Humans inarguably have the most impact on evolution. With constantly advancing technology, such as antibiotics, and the animals that we eat, we play an integral role in driving evolution.
University of Minnesota biologist Emilie C. Snell-Rood offers evidence that suggests that as we change the natural habitats of animals, we may be causing them to evolve with bigger brains.
Dr. Snell-Rood studied dozens of individual skulls, some as old as a century, from 10 species, including mice, shrews, bats, and gophers. The dimensions of the skulls were measured, allowing them to estimate the size of the brain.
The results yielded two significant results. In two species, the white-footed mouse and the meadow role, the brains of the animals from the cities or suburbs were about 6 percent bigger than the brains of the animals from farms or other rural areas. Dr. Snell-Rood concludes that their brains became significantly bigger when they moved to cities and towns. Animals in cities and town must learn to find food in places their ancestors never had to encounter.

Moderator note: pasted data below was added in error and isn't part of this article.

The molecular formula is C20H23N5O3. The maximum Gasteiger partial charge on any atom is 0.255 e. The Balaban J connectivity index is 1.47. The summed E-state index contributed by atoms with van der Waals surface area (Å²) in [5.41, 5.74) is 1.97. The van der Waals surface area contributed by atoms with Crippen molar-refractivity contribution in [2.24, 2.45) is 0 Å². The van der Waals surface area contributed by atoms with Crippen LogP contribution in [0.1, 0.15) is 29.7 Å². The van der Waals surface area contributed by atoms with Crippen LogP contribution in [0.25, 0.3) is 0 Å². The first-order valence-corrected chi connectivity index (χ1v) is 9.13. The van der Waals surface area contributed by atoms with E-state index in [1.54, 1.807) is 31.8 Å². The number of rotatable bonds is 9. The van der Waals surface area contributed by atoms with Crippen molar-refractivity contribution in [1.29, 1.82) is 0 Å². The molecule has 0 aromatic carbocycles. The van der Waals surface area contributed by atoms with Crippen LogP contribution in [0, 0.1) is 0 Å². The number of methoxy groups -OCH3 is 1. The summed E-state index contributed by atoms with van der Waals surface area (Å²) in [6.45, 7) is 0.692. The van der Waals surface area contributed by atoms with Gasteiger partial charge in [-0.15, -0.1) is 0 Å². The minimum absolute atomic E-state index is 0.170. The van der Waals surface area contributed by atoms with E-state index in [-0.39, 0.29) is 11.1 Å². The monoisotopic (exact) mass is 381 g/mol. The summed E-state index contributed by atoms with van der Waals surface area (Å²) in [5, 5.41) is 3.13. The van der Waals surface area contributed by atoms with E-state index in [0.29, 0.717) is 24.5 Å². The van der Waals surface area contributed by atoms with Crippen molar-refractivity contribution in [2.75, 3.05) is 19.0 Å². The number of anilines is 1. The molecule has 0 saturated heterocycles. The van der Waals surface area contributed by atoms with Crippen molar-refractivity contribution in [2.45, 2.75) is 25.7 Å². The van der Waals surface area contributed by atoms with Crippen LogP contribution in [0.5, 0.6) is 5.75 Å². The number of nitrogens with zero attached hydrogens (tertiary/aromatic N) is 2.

An increase in brain size was also detected in two species of shrews and two species of bats found in rural Minnesota. Dr. Snell-Rood proposes that this occurred due to the radical change affected by humans in Minnesota. Cities and farms have taken the place of forests and prairies, disrupting the environment. As a result, the animals that were better at adapting to new things and were more likely to survive and breed.
Other studies support the idea that animals with bigger brains also learn better. Researches at Uppsala University in Sweden conducted an experiment in which they bred guppies for larger brain sizes. The big-brained fish scored better on learning tests than those with small brains.
"I think the results are exciting and deserving of much follow-up work," says Jason Munshi-South, an evolutionary biologist at Fordham University.
Follow-up research may include the breeding of small-brained rural mammals with big-brained mammals, in order to study the genes involved in producing different brain sizes. Further testing can also gauge how much human society has affected the way their brains work.
Image by TJPainter, courtesy of Creative Commons licensing.